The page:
Ancestry Daily News
Born in the Tri-State Area—Literally
People tend to think I have researched all my dirt farming ancestors to
the point where they are neat and clean and that all my lines have been
traced back to the beginning of time. Nothing could be further from the
Perhaps one of my biggest stumbling blocks centers on my great- grandmother, Ida May Sargent born somewhere in 1874, probably on 1 April. Information is relatively consistent in regards to her date of birth. It is her place of birth that is the problem. The problem is compounded by the fact that Ida was born at a time when civil registrations of births were not kept in any of the three states where she was possibly born.
Unfortunately I have no primary record for information on her place of
birth and must rely on secondary information for information on Ida's place
of birth. Many research problems are aggravated by such difficulties,
especially as research progresses to earlier time periods. I would love to
have a primary record of Ida's birth, but I'm not holding my breath. The
earliest record I have that includes information in Ida's birth is her entry
in the 1880 census, when she was approximately six years of age. This entry,
which lists her as Martha instead of Ida May, indicates she was born in
And I remember that nicknames are persistent problems in census records. I also remember that our ancestors may occasionally be listed by nicknames they never actually used (Just like I am frequently listed by a nickname [Mike] which I have never used in my entire life—it's a fine name but I do not choose to use it). I also know that our ancestors were not always asked to "check" their entries in various records and that such name variants can easily happen.
As I tracked Ida through various other records, the places of birth were not as consistent as I had hoped. Her 1880 through 1920 census entries (http://www.rootdig.com/census/idasargent/) listed her as born in either Iowa or Missouri. The varying places of birth in the census, while frustrating, did not really concern or surprise me. Census records are frequently incorrect and one never knows who in the family actually gave the information to the census taker.
So Where was Ida Born?
I really wish I knew.
Ida was born in many places, depending upon what record one chooses to believe:
Obviously I have a problem here. A person can only be born in physical location.
Some analysis is necessary. The towns as not as inconsistent as one might think. This is an excellent situation where a map of the region is helpful. All the specific towns are located within close proximity of each other. Warsaw, Illinois, and Alexandria, Missouri, are across the Mississippi River from each other. Lima, Illinois, is approximately fifteen miles from Warsaw. The state of Iowa is in very close proximity as well (a visit to http://www.mapquest.com will confirm the relative proximity of these locations). These variant locations cannot be easily dismissed through place names changes, misspellings, or county line or boundary changes (The Mississippi does change course, but Alexandria has stayed in Missouri and Warsaw has stayed in Illinois). More work will have to be done to determine if there is an answer to this problem.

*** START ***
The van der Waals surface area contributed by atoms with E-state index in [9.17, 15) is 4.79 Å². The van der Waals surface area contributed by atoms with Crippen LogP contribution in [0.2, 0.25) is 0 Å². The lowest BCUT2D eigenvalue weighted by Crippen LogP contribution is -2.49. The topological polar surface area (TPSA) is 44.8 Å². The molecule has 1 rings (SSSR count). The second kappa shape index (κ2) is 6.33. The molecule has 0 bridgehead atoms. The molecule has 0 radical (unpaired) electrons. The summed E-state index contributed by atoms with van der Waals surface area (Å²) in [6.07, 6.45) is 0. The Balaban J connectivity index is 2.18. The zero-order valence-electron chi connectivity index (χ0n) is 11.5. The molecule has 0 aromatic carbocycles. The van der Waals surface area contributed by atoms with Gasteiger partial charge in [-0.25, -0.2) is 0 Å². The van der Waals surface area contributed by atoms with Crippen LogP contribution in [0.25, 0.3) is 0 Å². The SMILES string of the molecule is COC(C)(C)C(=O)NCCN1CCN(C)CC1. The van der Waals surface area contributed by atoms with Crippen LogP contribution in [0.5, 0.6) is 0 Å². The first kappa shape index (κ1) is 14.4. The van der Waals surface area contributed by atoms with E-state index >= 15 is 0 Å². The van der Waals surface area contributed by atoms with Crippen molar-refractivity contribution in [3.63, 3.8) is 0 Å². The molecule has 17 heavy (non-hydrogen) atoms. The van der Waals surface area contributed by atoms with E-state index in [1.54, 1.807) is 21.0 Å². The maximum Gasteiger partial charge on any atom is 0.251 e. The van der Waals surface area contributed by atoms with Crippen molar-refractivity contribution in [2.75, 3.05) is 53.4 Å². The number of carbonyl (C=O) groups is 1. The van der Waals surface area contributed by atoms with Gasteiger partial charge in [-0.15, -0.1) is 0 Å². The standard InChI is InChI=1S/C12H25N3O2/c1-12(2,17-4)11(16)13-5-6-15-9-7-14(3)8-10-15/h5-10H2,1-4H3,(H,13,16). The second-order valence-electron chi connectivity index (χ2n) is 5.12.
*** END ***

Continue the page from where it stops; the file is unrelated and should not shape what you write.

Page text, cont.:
My Theory on the Locations
Obviously a person can only be born in one place, even if that place has had several names. My working theory is that these places likely had some significance to the family. Outright lies are possible as well. In this case, I use each new location as one more place to look for information fully cognizant that only one is Ida's real place of birth. Perhaps Ida lived in each of the places during her childhood. Perhaps one or both of Ida's parents lived in one of the places. Right now I just don't know.
What was Going on in Their Minds?
We do not know what went on in the mind of the informant when they were asked to provide information for a record. We also do not know exactly how the questioner posed the question either (did he really read it verbatim from the form?). Perhaps the informant interpreted the question as "where was your mother from" or "where was your mother's family from" instead of where was your mother actually born. The problem is that we cannot see or hear the actual interaction that took place between the person asking the question and the person providing the information. We only have the remaining document with the information it contains. And if the informant was not really certain of the answer, he might simply have guessed to shut the person up. After all, who would care in fifty years what the form said anyway?
In later columns, we'll follow my work on the origins of Ida. Unfortunately as I write this I do not already have the answer lying neatly in a file folder. If the answer is available, it is in some record I have yet to discover.
Ida's census entries can be viewed at:
Used by the author on his website with permission.
Michael John Neill Genealogy Articles
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